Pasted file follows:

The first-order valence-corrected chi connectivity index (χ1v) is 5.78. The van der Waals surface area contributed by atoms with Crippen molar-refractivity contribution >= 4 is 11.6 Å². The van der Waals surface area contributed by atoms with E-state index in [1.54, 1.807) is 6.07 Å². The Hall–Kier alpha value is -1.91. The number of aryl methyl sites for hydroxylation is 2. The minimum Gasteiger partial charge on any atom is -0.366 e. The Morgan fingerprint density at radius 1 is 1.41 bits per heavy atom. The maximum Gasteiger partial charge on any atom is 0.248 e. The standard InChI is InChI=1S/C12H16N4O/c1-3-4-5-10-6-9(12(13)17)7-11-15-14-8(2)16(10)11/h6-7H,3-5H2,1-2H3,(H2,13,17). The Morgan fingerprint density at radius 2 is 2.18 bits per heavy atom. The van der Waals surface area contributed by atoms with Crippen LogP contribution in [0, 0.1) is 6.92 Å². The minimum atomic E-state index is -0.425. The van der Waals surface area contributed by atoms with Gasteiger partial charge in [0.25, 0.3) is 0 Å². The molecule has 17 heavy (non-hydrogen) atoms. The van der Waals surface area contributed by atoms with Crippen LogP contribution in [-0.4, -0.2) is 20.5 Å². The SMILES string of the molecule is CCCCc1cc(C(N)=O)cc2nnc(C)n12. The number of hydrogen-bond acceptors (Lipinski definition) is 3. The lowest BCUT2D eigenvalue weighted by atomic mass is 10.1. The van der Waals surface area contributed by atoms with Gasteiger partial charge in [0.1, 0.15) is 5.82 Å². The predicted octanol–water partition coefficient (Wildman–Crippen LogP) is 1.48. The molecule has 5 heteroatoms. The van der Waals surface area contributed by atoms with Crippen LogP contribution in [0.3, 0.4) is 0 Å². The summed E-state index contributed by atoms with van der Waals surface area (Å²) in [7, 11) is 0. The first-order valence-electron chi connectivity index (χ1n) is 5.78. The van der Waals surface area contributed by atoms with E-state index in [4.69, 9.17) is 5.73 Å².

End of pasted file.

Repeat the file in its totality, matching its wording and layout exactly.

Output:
The first-order valence-corrected chi connectivity index (χ1v) is 5.78. The van der Waals surface area contributed by atoms with Crippen molar-refractivity contribution >= 4 is 11.6 Å². The van der Waals surface area contributed by atoms with E-state index in [1.54, 1.807) is 6.07 Å². The Hall–Kier alpha value is -1.91. The number of aryl methyl sites for hydroxylation is 2. The minimum Gasteiger partial charge on any atom is -0.366 e. The Morgan fingerprint density at radius 1 is 1.41 bits per heavy atom. The maximum Gasteiger partial charge on any atom is 0.248 e. The standard InChI is InChI=1S/C12H16N4O/c1-3-4-5-10-6-9(12(13)17)7-11-15-14-8(2)16(10)11/h6-7H,3-5H2,1-2H3,(H2,13,17). The Morgan fingerprint density at radius 2 is 2.18 bits per heavy atom. The van der Waals surface area contributed by atoms with Crippen LogP contribution in [0, 0.1) is 6.92 Å². The minimum atomic E-state index is -0.425. The van der Waals surface area contributed by atoms with Gasteiger partial charge in [0.25, 0.3) is 0 Å². The molecule has 17 heavy (non-hydrogen) atoms. The van der Waals surface area contributed by atoms with Crippen LogP contribution in [-0.4, -0.2) is 20.5 Å². The SMILES string of the molecule is CCCCc1cc(C(N)=O)cc2nnc(C)n12. The number of hydrogen-bond acceptors (Lipinski definition) is 3. The lowest BCUT2D eigenvalue weighted by atomic mass is 10.1. The van der Waals surface area contributed by atoms with Gasteiger partial charge in [0.1, 0.15) is 5.82 Å². The predicted octanol–water partition coefficient (Wildman–Crippen LogP) is 1.48. The molecule has 5 heteroatoms. The van der Waals surface area contributed by atoms with Crippen LogP contribution in [0.3, 0.4) is 0 Å². The summed E-state index contributed by atoms with van der Waals surface area (Å²) in [7, 11) is 0. The first-order valence-electron chi connectivity index (χ1n) is 5.78. The van der Waals surface area contributed by atoms with E-state index in [4.69, 9.17) is 5.73 Å².